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Alphabe Thursday C is for Cambric

June 5, 2014

 

Cambric is a fine fabric used for shirts much like this one of the 19th century and used to illustrate this weeks nursery rhyme or song.

Can you make a cambric shirt? A song written by Ritson in 1780 and described 10 years later  in his book Gammer Gurton’s Garland, or the Nursery Parnassus as a little English song sung by children and maids.  The story, is of a maid being asked to do a seemingly impossible task of making a shirt from a scrap of linen 3 inches square, can be traced to the Middle Ages. There was once a king stronger, wiser and more handsome than any other man; but he had no wife.  His friends urged him to marry but he replied ‘ You know I am rich and powerful enough as I am; find me a maid who is good looking and sensible I will take her as wife though she may be poor.’ His friends found someone who was not only beautiful and intelligent she was also of royal blood. The king however was not yet convinced and wanted to test her sagacity.  Her sent her the tiny piece of fabric with the promise that he would marry her her if she would make him a shirt to the required measurements.  The girl replied that if the king provided the tools in which she could work the shirt she will do as instructed.  The king sent her ‘vas debitum et precosium’ and the shirt was made and they were married.  

This is one of the tales of the 14th Gesta Romanorum, a tale which may be linked with oriental stories of great age. It is known also in Germany, where it was written down by the Grimm brothers.  It would seem a man asking a maid to sew a shirt is the equivalent to asking for her love, and her consent is acceptance.

Can you make me a cambric shirt,

Parsley, sage rosemary, and thyme,

Without any seam or needlework?

And you shall be a true lover of mine.

 

Can you wash in yonder well,

Parsley, sage,rosemary, and thyme,

Where never sprung water, nor rain ever fell?

And you shall be a true lover of mine.

 

Can you dry it on yonder thorn,

Parsley, sage, rosemary, and thyme,

Which never bore blossom since Adam was born?

And you shall be a  true lover of mine.

 

She replies …

Now you’ve asked me questions three,

Parsley, sage rosemary, and thyme,

I hope you’ll answer as many for me,.

And you will be a true lover of mine.

 

Can you find me an acre of land’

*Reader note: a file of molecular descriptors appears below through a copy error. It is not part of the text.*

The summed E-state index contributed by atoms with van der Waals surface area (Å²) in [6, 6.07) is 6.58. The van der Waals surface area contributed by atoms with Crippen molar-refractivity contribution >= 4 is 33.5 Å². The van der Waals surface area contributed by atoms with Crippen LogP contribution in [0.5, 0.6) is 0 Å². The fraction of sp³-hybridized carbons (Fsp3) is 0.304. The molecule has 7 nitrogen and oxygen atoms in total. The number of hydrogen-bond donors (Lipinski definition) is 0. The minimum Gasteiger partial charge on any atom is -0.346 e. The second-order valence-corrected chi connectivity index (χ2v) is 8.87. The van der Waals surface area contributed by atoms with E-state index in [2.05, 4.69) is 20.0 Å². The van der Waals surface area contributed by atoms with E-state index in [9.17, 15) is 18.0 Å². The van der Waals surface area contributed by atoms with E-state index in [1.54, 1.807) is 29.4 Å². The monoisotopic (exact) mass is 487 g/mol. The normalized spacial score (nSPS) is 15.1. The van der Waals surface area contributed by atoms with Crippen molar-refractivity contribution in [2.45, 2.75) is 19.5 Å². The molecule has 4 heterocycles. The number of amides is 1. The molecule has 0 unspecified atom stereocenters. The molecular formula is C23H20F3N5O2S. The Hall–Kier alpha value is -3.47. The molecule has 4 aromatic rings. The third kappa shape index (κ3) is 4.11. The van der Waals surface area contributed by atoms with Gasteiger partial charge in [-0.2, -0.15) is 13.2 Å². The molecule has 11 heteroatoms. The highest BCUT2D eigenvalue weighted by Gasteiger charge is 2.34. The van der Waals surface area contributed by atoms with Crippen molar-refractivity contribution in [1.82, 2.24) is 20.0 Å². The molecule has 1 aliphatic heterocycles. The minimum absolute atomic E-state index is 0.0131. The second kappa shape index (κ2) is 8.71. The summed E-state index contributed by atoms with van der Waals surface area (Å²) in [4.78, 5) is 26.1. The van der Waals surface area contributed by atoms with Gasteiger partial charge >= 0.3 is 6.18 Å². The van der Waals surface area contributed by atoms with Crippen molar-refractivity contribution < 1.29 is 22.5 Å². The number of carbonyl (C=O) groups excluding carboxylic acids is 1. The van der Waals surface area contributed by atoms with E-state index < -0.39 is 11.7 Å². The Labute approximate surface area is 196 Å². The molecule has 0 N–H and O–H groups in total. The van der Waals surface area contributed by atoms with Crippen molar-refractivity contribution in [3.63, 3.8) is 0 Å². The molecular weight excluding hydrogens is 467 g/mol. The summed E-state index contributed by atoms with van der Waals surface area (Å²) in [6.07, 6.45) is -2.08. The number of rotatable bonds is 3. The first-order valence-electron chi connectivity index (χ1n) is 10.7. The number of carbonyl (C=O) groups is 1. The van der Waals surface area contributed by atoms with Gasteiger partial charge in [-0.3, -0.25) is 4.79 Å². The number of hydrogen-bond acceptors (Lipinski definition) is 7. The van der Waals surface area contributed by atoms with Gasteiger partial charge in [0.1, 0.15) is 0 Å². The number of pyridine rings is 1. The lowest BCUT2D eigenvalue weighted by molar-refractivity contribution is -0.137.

Parsley,sage, rosemary, and thyme,

Between the salt sea and the sea sand?

And you shall be a true lover of mine.

 

Can you plough it with a ram’s horn,

Parsley, rosemary, and thyme,

And so it all over with one peppercorn?

And you shall be a true lover of mine.

 

Can you reap it with a sickle of leather,

Parsley, sage, rosemary, and thyme,

And bind it up with a peacock’s feather?

And you shall be a true lover of mine.

 

When you have done and finished your work,

Parsley sage, rosemary, and thyme,

Then come to me for you cambric shirt,

And you shall be a true lover of mine.

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15 Comments leave one →
  1. June 5, 2014 8:07 am

    Thanks. Never thought I could be so interested! Thom

  2. June 5, 2014 4:25 pm

    Never realized Simon and Garfunkel borrowed from an earlier century to create their hit song, “Are You Going to Scarborough Fair.” How did I miss knowing that? Thanks for the info.
    =)

    • June 5, 2014 4:29 pm

      The old songs are the best? Sometimes? xxx Thanks for the visit xx

  3. June 6, 2014 2:14 am

    Some great lessons learned today. Thank you.

  4. June 6, 2014 7:53 pm

    that’s new to me also! great info…

  5. June 7, 2014 4:12 am

    Great background to a familiar chorus…Thanks for sharing♪ http://lauriekazmierczak.com/cloud-a-scope/

  6. storybeader permalink
    June 7, 2014 6:01 am

    the poem reminds me of that song by Simon and Garfunkel! But I don’t think those are the words… First thing I thought of, it’s a small shirt. {:-D

    • June 7, 2014 8:39 am

      Make me a shirt? Marry me? the dear lady had a good ‘Thanks but no thanks’ Line though!

  7. June 10, 2014 7:47 pm

    I love that song!

    And those lyrics!

    Cambric is always so soft and cool, I think!

    Thanks for a clever link for the letter C.

    A+

    • June 10, 2014 8:06 pm

      I agree. I carried my last child though a hot summer and lived in a cambric frock (tent) in was cool as it could be. Love to you xxxx

  8. June 10, 2014 8:02 pm

    That is some great info! Thanks for sharing, and great choise for the letter C!

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